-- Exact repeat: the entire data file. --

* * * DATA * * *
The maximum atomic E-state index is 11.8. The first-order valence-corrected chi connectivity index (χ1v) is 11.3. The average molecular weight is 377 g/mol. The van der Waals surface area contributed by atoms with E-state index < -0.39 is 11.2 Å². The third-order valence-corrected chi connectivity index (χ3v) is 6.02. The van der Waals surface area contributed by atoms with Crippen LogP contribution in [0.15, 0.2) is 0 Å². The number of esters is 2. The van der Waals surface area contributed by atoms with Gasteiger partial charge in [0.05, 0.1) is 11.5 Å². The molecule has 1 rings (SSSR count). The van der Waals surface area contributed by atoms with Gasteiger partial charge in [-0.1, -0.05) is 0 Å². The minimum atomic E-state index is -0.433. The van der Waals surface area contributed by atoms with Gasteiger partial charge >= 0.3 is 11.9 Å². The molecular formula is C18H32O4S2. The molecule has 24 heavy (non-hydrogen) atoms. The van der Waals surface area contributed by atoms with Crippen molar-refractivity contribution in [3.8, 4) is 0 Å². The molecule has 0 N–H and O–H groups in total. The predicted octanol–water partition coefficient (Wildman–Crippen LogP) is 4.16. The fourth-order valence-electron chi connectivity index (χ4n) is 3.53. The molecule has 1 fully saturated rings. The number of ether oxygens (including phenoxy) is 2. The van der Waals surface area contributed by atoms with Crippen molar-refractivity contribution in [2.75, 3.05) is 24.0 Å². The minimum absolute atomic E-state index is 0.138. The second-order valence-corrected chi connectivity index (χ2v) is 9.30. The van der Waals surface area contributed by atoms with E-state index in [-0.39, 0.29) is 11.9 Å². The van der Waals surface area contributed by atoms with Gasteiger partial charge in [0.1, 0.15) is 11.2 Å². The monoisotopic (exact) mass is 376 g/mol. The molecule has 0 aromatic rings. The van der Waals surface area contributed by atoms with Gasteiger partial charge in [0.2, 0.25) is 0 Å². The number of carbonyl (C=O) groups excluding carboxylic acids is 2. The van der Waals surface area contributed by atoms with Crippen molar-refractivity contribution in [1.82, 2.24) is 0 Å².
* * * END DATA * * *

The maximum atomic E-state index is 11.8. The first-order valence-corrected chi connectivity index (χ1v) is 11.3. The average molecular weight is 377 g/mol. The van der Waals surface area contributed by atoms with E-state index < -0.39 is 11.2 Å². The third-order valence-corrected chi connectivity index (χ3v) is 6.02. The van der Waals surface area contributed by atoms with Crippen LogP contribution in [0.15, 0.2) is 0 Å². The number of esters is 2. The van der Waals surface area contributed by atoms with Gasteiger partial charge in [0.05, 0.1) is 11.5 Å². The molecule has 1 rings (SSSR count). The van der Waals surface area contributed by atoms with Gasteiger partial charge in [-0.1, -0.05) is 0 Å². The minimum atomic E-state index is -0.433. The van der Waals surface area contributed by atoms with Gasteiger partial charge >= 0.3 is 11.9 Å². The molecular formula is C18H32O4S2. The molecule has 24 heavy (non-hydrogen) atoms. The van der Waals surface area contributed by atoms with Crippen molar-refractivity contribution in [3.8, 4) is 0 Å². The molecule has 0 N–H and O–H groups in total. The predicted octanol–water partition coefficient (Wildman–Crippen LogP) is 4.16. The fourth-order valence-electron chi connectivity index (χ4n) is 3.53. The molecule has 1 fully saturated rings. The number of ether oxygens (including phenoxy) is 2. The van der Waals surface area contributed by atoms with Crippen molar-refractivity contribution in [2.75, 3.05) is 24.0 Å². The minimum absolute atomic E-state index is 0.138. The second-order valence-corrected chi connectivity index (χ2v) is 9.30. The van der Waals surface area contributed by atoms with E-state index in [-0.39, 0.29) is 11.9 Å². The van der Waals surface area contributed by atoms with Gasteiger partial charge in [0.1, 0.15) is 11.2 Å². The monoisotopic (exact) mass is 376 g/mol. The molecule has 0 aromatic rings. The van der Waals surface area contributed by atoms with Gasteiger partial charge in [0.2, 0.25) is 0 Å². The number of carbonyl (C=O) groups excluding carboxylic acids is 2. The van der Waals surface area contributed by atoms with Crippen molar-refractivity contribution in [1.82, 2.24) is 0 Å².